What women want

What women want
In Almost Home, Indian writer Githa Hariharan writes movingly of the fight for human rights and gender equality around the world.

The Read Interview

Indian writer Githa Hariharan loves to tell this story: As a child riding a bus in Mumbai, she saw a woman take off her slipper and hit a fellow passenger who had been sexually harassing her.

"The message she was sending was: 'This is my city and I have the right to go safely to work,'" says Hariharan, smiling.

It is a lesson she took to heart - multi- lingual and much-travelled, the now 60-year-old writer has lived in and travelled to places from the Philippines to Andalusia, Japan, Palestine and the disputed Indian state of Kashmir.

She wrote about her adventures in her most recent book, the collection of essays Almost Home, published last year by HarperCollins India.

She has just embarked on a new adventure in Singapore, as writer in residence at the Nanyang Technological University until July, and is looking forward to learning about the country and its "officially sanctioned multi-racial, multi-lingual" culture.

Hariharan will give a reading at The Arts House on Thursday and conduct a workshop on writing about home there on Saturday.

In the course she teaches at the university as well, she asks students to think about their "native place" and sense of self, from the various flats they may have lived in around Singapore to the languages they speak at university and at home, to their friends and to their grandparents.

"If you keep a diary, do you keep it in English, Singlish or Chinese?" is a question she likes to ask. "To have several languages is wealth, definitely for a writer. You may write in one language, but all the other languages, their points of view, the jokes, the double meanings, all that will feed into the language you write in."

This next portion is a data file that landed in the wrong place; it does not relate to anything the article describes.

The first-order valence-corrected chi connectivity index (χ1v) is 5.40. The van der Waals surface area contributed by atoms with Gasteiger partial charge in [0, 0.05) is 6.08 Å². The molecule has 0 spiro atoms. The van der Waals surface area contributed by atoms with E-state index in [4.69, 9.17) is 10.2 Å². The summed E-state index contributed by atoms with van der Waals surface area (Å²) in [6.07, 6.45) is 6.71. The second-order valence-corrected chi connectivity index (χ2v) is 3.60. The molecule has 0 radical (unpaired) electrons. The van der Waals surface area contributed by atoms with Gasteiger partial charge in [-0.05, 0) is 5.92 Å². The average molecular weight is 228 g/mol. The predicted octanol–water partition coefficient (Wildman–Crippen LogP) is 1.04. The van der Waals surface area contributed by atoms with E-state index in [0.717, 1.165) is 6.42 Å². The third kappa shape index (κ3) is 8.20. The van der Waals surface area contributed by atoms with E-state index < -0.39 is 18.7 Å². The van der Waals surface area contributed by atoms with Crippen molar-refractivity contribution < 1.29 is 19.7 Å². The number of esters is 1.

She can speak English, French, Spanish, Tagalog, Marathi, Tamil plus "the best sort of Indian English and a singular hybrid of 'Bambaiyya' Hindi (as spoken in Mumbai) and Delhi Hindi, which means I'm laughed at in both places."

A resident of Delhi for the past 27 years, Hariharan was an editor of books for many years before writing her first novel.

The Thousand Faces Of Night (Penguin India, 1992) linked the representation of women in Hindu mythology to the problems of women in modern India. It won the Commonwealth Writers' Prize for best first book in 1993 and has been translated into languages such as Italian, French and Dutch. It continues to be reprinted in countries from Switzerland to Vietnam.

She went on to write four other well- received novels and two collections of short stories, as well as editing anthologies, but much of the fan mail she receives today is about her 1999 challenge to existing Indian law which states only the father in a Hindu family has the right to act as guardian of minor children.

Hariharan realised this when trying to buy Reserve Bank of India bonds for her then 11-year-old son - she and her former husband have two grown sons - and immediately filed a writ petition in the Indian Supreme Court challenging the constitutional validity of the Hindu Minority and Guardianship Act (1956).

The court ruled in her favour and though the law itself was never changed, her case is used today as a precedent by women seeking custody of their children or access to them.